Several years ago I was asked to facilitate a session of climate change experts in London on possible scenarios relating to how the issue would be tackled in the first half of this century. Two participants were key advisers to the US Senate and one was the principal adviser to the British Prime Minister at the time. In other words, it was a gathering of heavy hitters.
Two scenarios were offered post the Bali Conference: "Dances with the Wolves" where an agreement was hastily put together and promptly ignored by the super-emitters like America and China; and "Strictly Ballroom" where a tight agreement with measurable outcomes was formulated and everyone fell in line. The experts gave a 90% probability to the first scenario and only 10% to the second one playing out in the time period. In retrospect, their odds were right on the nose.
What intrigued me was the answer I got to a fundamental question I put to them: how certain are you that man-made climate change is for real? The response was this: there will never be 100% mathematical certainty on an issue like this, but as far as scientific certainty was concerned, we are prepared to give it a 95% probability i.e. close to that needed for a legal conviction, where the prerequisite is "beyond reasonable doubt". As one of them said: "Judging by the evidence, I would put the climate change hypothesis on a par with Newton's Laws of Mechanics where the basic propositions will remain valid; but the principles may be modified just as Einstein modified Newton's equations with the special and general theories of relativity."
The other unforgettable point that was made at the meeting was that it was almost impossible to give credibility to climate change when it came to addressing the public. Talking of small increments in the amount of carbon dioxide in the atmosphere and small changes to the mean temperature of the planet made no mark because these phenomena were invisible. The only factor which could sway the public was the climatic VIX factor or volatility index possibly jumping to a much higher level; and weather extremes like hurricanes, cyclones, super-storms and extended periods of massive heat or chill - and rainfall or drought - becoming a more regular feature of our lives. As one representative said at the meeting: "Seven Katrinas in a row flooding seven different cities in the US would definitely raise the issue to an appropriate level in the public consciousness."
Maybe, the hammer has fallen, but it is not in the US - it is in Australia. The searing temperatures there last week and the resultant bush fires must have precipitated a revival in the debate over global warming. At the best of times, Australia is a tough place to live from an environmental point of view. I remember taking a light aircraft into the Kimberley Plateau in the North West and landing in an area where the temperature occasionally approaches 50°C. We had lunch in a farmstead with an especially thick ceiling to counter the heat. Nothing can prepare you for walking in that type of inferno and any outdoor hike must be very brief to survive it. The country's Bureau of Meteorology has just added a new colour - deep purple - for places recording all-time highs up to 54°C.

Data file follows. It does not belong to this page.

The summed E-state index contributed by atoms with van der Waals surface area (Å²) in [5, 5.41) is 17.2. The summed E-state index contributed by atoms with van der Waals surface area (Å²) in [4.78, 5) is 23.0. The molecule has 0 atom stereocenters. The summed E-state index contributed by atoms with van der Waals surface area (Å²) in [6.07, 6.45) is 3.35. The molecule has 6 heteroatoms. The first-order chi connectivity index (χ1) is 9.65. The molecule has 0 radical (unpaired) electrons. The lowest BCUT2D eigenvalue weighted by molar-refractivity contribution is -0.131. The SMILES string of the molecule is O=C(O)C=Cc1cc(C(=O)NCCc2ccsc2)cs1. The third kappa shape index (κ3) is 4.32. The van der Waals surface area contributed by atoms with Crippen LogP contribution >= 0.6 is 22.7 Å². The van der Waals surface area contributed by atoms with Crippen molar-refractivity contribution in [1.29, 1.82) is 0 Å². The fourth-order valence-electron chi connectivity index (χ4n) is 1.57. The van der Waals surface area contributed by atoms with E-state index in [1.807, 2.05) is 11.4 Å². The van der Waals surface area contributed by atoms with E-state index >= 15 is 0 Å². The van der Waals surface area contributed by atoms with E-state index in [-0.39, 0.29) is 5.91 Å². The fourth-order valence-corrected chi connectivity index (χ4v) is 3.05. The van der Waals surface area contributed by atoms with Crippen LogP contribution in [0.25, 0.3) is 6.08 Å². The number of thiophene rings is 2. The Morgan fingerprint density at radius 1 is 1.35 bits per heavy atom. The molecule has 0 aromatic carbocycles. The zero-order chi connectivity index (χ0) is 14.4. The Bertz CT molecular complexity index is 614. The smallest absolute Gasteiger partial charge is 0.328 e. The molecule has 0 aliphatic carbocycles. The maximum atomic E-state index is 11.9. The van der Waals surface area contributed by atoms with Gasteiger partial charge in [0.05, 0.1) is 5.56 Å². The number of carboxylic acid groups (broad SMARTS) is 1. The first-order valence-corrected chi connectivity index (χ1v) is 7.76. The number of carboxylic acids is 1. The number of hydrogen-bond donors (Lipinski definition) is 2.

Equally, reports have been coming in of abnormally high temperatures in the ocean driving sharks into the relatively cooler water closer inshore. Having been the "lucky country", Australia could be turned into the unluckiest country of all by Mother Nature. There's no such thing as outside air conditioning and the higher the temperature, the greater the evaporation of the limited water resources Australia possesses. Australia's population has more than doubled since the Second World War to a figure approaching 23 million. Jared Diamond in his book Collapse reckoned Australia had a sustainable capacity of around 8 million. He could have been prophetic for a reason he did not cite in his text.
The experts I referred to earlier made one further observation. They said there will be huge winners and losers as a result of climate change. However, it is too early to identify which nation falls into which category as computer modelling cannot handle all the complexities involved in regional predictions. What interests me is the response of the US and China in curbing their emissions if Australia is the fall guy. Getting the commitment of your own population to solve another country's problem is a tricky exercise. But the debate should start now.
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